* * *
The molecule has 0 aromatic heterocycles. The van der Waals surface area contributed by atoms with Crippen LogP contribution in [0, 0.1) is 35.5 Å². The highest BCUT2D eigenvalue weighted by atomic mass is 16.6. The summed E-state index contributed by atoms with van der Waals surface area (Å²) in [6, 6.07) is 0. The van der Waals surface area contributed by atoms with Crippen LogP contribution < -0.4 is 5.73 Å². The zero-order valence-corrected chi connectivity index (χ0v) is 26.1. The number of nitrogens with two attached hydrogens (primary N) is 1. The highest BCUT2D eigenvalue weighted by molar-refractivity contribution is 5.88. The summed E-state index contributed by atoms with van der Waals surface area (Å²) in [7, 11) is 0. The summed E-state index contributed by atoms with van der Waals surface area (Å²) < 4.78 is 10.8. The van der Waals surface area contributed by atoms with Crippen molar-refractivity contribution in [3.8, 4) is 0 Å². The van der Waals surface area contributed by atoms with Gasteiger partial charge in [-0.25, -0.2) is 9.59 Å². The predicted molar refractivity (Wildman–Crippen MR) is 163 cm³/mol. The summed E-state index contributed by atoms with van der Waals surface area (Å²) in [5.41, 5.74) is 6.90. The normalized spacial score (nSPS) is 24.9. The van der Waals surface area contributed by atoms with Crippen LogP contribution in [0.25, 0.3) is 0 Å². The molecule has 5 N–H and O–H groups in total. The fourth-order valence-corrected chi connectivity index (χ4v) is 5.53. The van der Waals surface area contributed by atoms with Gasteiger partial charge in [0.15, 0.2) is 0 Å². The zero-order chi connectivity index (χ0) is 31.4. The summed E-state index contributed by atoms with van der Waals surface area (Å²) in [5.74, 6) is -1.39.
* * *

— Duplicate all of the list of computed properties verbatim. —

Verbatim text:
The molecule has 0 aromatic heterocycles. The van der Waals surface area contributed by atoms with Crippen LogP contribution in [0, 0.1) is 35.5 Å². The highest BCUT2D eigenvalue weighted by atomic mass is 16.6. The summed E-state index contributed by atoms with van der Waals surface area (Å²) in [6, 6.07) is 0. The van der Waals surface area contributed by atoms with Crippen LogP contribution < -0.4 is 5.73 Å². The zero-order valence-corrected chi connectivity index (χ0v) is 26.1. The number of nitrogens with two attached hydrogens (primary N) is 1. The highest BCUT2D eigenvalue weighted by molar-refractivity contribution is 5.88. The summed E-state index contributed by atoms with van der Waals surface area (Å²) in [7, 11) is 0. The summed E-state index contributed by atoms with van der Waals surface area (Å²) < 4.78 is 10.8. The van der Waals surface area contributed by atoms with Crippen molar-refractivity contribution in [3.8, 4) is 0 Å². The van der Waals surface area contributed by atoms with Gasteiger partial charge in [-0.25, -0.2) is 9.59 Å². The predicted molar refractivity (Wildman–Crippen MR) is 163 cm³/mol. The summed E-state index contributed by atoms with van der Waals surface area (Å²) in [5.41, 5.74) is 6.90. The normalized spacial score (nSPS) is 24.9. The van der Waals surface area contributed by atoms with Crippen LogP contribution in [0.25, 0.3) is 0 Å². The molecule has 5 N–H and O–H groups in total. The fourth-order valence-corrected chi connectivity index (χ4v) is 5.53. The van der Waals surface area contributed by atoms with Gasteiger partial charge in [0.15, 0.2) is 0 Å². The zero-order chi connectivity index (χ0) is 31.4. The summed E-state index contributed by atoms with van der Waals surface area (Å²) in [5.74, 6) is -1.39.